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Six U.S. senators and more than a dozen members of Congress are demanding the Environmental Protection Agency take “immediate steps” to show the agency will hold states accountable to a Chesapeake Bay cleanup plan, and gave it two weeks to answer questions about whether the Trump administration is “backing away from its statutory obligations” to see that the bay’s health is restored.

In a letter being sent to EPA on Friday, provided to The Baltimore Sun, the Democrats demanded answers by Jan. 24 to a set of questions with the same theme: Will the Trump administration force states in the bay’s watershed to meet pollution reduction targets they agreed to in a 2010 pact?

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“It’s important that you take immediate steps to demonstrate EPA’s commitment and accountability to the restoration of the Chesapeake Bay,” they wrote.

Their fears stem from recent comments by an EPA official that the cleanup blueprint is “aspirational” and not “enforceable,” which have stirred confusion and fear among bay advocates. They also prompted Gov. Larry Hogan this week to pursue a lawsuit against the EPA and Pennsylvania, which, of all the six states in the bay watershed plus the District of Columbia, is farthest from meeting its pollution reduction goals.

In the letter, the lawmakers said they were “deeply disturbed” by the EPA official’s statement and said it runs counter to the text of the 2010 agreement, a 2015 federal appeals court ruling and statements made by EPA officials as recently as 2017 in which they pledged to take action against Pennsylvania if it falls short of its pollution reduction goals.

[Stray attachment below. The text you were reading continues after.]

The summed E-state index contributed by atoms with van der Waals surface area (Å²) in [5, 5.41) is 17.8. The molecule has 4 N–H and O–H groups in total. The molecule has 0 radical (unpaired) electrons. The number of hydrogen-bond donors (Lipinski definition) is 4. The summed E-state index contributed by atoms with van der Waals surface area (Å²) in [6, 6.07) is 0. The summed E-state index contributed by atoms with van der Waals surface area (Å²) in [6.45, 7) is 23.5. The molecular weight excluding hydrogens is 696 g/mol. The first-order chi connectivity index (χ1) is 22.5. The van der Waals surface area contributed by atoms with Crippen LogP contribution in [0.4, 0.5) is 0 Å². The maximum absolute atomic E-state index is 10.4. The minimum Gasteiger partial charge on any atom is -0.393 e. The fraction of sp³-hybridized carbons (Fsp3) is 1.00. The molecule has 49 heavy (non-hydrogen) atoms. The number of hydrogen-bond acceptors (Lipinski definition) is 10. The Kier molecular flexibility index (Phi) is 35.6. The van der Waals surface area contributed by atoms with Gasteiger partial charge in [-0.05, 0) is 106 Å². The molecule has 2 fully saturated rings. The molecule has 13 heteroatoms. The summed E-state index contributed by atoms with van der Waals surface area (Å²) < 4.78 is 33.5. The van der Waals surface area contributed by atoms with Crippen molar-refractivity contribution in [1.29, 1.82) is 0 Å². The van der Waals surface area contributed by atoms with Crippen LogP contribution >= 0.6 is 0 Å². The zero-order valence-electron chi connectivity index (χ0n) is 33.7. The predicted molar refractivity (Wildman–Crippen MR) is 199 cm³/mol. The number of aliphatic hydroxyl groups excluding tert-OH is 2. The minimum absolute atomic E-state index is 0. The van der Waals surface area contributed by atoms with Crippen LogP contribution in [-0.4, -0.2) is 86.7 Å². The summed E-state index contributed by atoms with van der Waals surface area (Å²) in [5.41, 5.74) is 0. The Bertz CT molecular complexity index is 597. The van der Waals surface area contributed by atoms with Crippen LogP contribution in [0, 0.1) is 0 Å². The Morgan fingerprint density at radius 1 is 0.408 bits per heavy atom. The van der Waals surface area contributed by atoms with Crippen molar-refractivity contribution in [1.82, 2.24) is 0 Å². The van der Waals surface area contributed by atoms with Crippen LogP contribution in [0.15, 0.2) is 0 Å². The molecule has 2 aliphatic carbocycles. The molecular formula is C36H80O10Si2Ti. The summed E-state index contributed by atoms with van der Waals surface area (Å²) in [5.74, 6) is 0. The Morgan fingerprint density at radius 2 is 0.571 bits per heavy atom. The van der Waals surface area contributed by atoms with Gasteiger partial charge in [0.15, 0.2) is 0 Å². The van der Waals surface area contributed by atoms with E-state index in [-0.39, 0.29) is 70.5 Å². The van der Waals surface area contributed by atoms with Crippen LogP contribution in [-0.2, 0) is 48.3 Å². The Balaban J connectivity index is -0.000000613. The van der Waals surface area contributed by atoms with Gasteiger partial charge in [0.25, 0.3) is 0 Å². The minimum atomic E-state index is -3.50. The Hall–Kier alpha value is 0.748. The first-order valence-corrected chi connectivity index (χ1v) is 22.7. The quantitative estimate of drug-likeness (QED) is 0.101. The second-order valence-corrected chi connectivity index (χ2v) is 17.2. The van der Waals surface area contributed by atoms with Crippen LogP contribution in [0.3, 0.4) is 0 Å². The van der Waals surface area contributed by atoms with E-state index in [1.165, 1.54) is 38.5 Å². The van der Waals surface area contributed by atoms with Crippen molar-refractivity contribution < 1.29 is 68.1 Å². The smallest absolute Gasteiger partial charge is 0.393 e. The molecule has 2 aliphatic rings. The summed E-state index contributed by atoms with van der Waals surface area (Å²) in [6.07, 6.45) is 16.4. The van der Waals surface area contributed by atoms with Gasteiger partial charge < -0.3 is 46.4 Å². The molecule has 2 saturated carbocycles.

The EPA did not respond immediately Friday to a request for comment.

EPA spokeswoman Terri White said this week the EPA “remains steadfast in its commitment to helping our partners meet" those targets, and “will continue to provide substantial support, track progress, and take appropriate actions within our authorities to ensure the Bay and local waters are protected and restored."

EPA officials said the cleanup plan — based on the “total maximum daily load" of pollutants the bay can withstand, and known as the TMDL — is merely “informational” for states to use to create plans and set permit limits that are enforceable.

The lawmakers’ questions look past that distinction and ask if the agency will “use all tools available to hold jurisdictions accountable to meet” the TMDL’s standards of acceptable levels of nitrogen, phosphorus and sediment. Those pollutants cloud waters and strip them of dissolved oxygen, fouling aquatic ecosystems.

The lawmakers who signed the letter include all of Maryland’s delegation to Washington except for Rep. Andy Harris, a Republican: Sens. Ben Cardin and Chris Van Hollen, and Reps. John Sarbanes, Steny Hoyer, Dutch Ruppersberger, Anthony Brown, David Trone and Jamie Raskin. Others who signed include all four senators from Virginia and Delaware and eight Congress members representing those states and the District of Columbia.

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